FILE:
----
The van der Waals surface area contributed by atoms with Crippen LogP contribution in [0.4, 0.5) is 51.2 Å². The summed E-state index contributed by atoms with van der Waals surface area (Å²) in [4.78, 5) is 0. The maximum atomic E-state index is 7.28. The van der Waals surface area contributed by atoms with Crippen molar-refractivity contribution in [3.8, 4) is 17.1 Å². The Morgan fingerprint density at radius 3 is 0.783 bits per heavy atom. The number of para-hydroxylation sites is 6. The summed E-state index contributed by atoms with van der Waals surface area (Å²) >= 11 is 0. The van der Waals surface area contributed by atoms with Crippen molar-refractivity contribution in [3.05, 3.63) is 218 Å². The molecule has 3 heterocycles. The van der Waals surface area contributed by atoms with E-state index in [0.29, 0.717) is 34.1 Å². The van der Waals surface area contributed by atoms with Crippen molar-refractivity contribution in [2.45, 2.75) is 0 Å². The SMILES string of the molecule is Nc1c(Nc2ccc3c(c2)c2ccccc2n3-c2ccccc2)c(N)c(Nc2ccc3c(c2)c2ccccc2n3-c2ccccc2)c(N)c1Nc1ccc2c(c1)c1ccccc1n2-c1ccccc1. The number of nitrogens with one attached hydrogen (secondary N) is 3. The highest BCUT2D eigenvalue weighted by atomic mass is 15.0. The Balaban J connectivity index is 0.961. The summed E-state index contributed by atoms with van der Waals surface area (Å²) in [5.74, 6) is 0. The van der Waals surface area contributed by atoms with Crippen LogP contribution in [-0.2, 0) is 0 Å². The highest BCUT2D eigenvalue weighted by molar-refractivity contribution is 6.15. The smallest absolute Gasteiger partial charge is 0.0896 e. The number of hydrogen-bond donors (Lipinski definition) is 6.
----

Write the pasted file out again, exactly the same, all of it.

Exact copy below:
The van der Waals surface area contributed by atoms with Crippen LogP contribution in [0.4, 0.5) is 51.2 Å². The summed E-state index contributed by atoms with van der Waals surface area (Å²) in [4.78, 5) is 0. The maximum atomic E-state index is 7.28. The van der Waals surface area contributed by atoms with Crippen molar-refractivity contribution in [3.8, 4) is 17.1 Å². The Morgan fingerprint density at radius 3 is 0.783 bits per heavy atom. The number of para-hydroxylation sites is 6. The summed E-state index contributed by atoms with van der Waals surface area (Å²) >= 11 is 0. The van der Waals surface area contributed by atoms with Crippen molar-refractivity contribution in [3.05, 3.63) is 218 Å². The molecule has 3 heterocycles. The van der Waals surface area contributed by atoms with E-state index in [0.29, 0.717) is 34.1 Å². The van der Waals surface area contributed by atoms with Crippen molar-refractivity contribution in [2.45, 2.75) is 0 Å². The SMILES string of the molecule is Nc1c(Nc2ccc3c(c2)c2ccccc2n3-c2ccccc2)c(N)c(Nc2ccc3c(c2)c2ccccc2n3-c2ccccc2)c(N)c1Nc1ccc2c(c1)c1ccccc1n2-c1ccccc1. The number of nitrogens with one attached hydrogen (secondary N) is 3. The highest BCUT2D eigenvalue weighted by atomic mass is 15.0. The Balaban J connectivity index is 0.961. The summed E-state index contributed by atoms with van der Waals surface area (Å²) in [5.74, 6) is 0. The van der Waals surface area contributed by atoms with Crippen LogP contribution in [-0.2, 0) is 0 Å². The highest BCUT2D eigenvalue weighted by molar-refractivity contribution is 6.15. The smallest absolute Gasteiger partial charge is 0.0896 e. The number of hydrogen-bond donors (Lipinski definition) is 6.